Northern Ireland's Key Constituency Battles in the 2024 General election. With pictures of the author Clare Rice and a footbridge in Belfast.

Northern Ireland’s Key Constituency Battles in the 2024 General Election

Published: 24 June 2024

By Clare Rice

Northern Ireland is usually a relatively insignificant part of any General Election picture. The recent exception to this was in 2017, when Theresa May’s gamble failed to deliver, and a Confidence and Supply arrangement with the Democratic Unionist Party (DUP) was the only way that sufficient numbers could be secured for steering her Brexit deal through the Commons. Or at least that was the plan; the rest, as they say, is history. 

This time, Northern Ireland has been returned to the sidenotes of the General Election story, with the focus mainly being on the tussle between the Conservative Party and the Labour Party – what has been happening within the diverse landscape of wider UK politics has been subsumed by this macro-level perspective. 

Just as in Wales and Scotland, Northern Ireland has its own internal election campaigns in progress, with its political battles primarily drawn along specific constitutional lines, and parties within and between them. 

In 2019, Northern Ireland’s 18 seats were filled by 8 DUP representatives, 7 from Sinn Féin, 2 from the Social Democratic and Labour Party (SDLP) and 1 from the Alliance Party. In 2017, the vote swung decidedly to the extremes of the political spectrum, squeezing out the SDLP and Ulster Unionist Party (UUP) in favour of only the DUP, Sinn Féin and one independent unionist winning seats, a response to Brexit tumult that hit acutely hard in Northern Ireland.

It is perhaps of little surprise that Brexit, while noticeably scant in election discourse elsewhere in the UK, is very much present in Northern Ireland’s campaigns. Unionist parties have foregrounded arguments about the need for representation in Westminster in seeking to protect Northern Ireland’s place within the UK, and to remove Brexit-related trade frictions associated with the ‘Irish Sea Border’. The DUP – the largest unionist party – is facing a challenge on this front from the Traditional Unionist Voice (TUV), a party that until recently had a formal partnership with Reform UK. This arrangement has been complicated by that party’s new leader, Nigel Farage, now declaring support for two DUP candidates, including one contesting the same seat as the TUV leader in North Antrim.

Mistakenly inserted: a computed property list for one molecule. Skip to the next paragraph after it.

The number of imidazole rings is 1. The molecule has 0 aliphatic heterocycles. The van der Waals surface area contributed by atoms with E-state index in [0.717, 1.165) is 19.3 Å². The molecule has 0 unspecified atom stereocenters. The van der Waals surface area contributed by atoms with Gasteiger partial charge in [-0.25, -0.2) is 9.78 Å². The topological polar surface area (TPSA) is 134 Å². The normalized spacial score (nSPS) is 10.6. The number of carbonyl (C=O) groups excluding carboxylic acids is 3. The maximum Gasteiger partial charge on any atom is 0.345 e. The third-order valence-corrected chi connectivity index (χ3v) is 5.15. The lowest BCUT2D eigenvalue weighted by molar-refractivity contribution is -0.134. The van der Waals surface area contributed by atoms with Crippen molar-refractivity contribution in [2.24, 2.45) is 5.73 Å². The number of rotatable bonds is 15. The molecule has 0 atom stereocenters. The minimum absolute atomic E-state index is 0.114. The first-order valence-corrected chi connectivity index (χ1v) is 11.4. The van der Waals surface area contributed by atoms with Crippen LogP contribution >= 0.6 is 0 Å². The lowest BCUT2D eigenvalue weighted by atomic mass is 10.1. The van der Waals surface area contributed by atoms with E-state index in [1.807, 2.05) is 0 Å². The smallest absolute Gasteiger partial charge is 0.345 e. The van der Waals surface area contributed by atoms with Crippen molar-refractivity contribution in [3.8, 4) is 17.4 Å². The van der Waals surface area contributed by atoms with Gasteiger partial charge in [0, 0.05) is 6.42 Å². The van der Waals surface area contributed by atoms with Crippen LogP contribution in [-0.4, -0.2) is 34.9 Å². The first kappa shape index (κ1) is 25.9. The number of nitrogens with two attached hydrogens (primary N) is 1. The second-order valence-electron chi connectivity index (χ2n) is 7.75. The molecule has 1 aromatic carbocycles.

The DUP has also had a challenging few years internally. Most recently, it saw an unexpected change in leadership when Lagan Valley MP Sir Jeffrey Donaldson vacated the post in the wake of being charged with alleged historical sexual offences – a case that will return to court on the eve of the election. Now, their new leader, Gavin Robinson, is fighting hard to retain his seat in East Belfast in what is set to be a fierce battle with Alliance Party leader, Naomi Long, who previously held the seat between 2010-2015. 

Meanwhile, the UUP is mounting a challenge against the DUP for a number of key seats, not least in South Antrim, where they hope that former Health Minister Robin Swann will unseat Paul Girvan, who has held the seat since 2017. In North Down, the UUP is also battling with independent (and former DUP) candidate, Alex Easton, to take the seat from Alliance’s Stephen Farry. A similarly intense fight is also happening in Lagan Valley for Sir Jeffrey Donaldson’s former seat. The DUP remains in contention for this, but both the Alliance Party and the UUP are running tough campaigns in the constituency.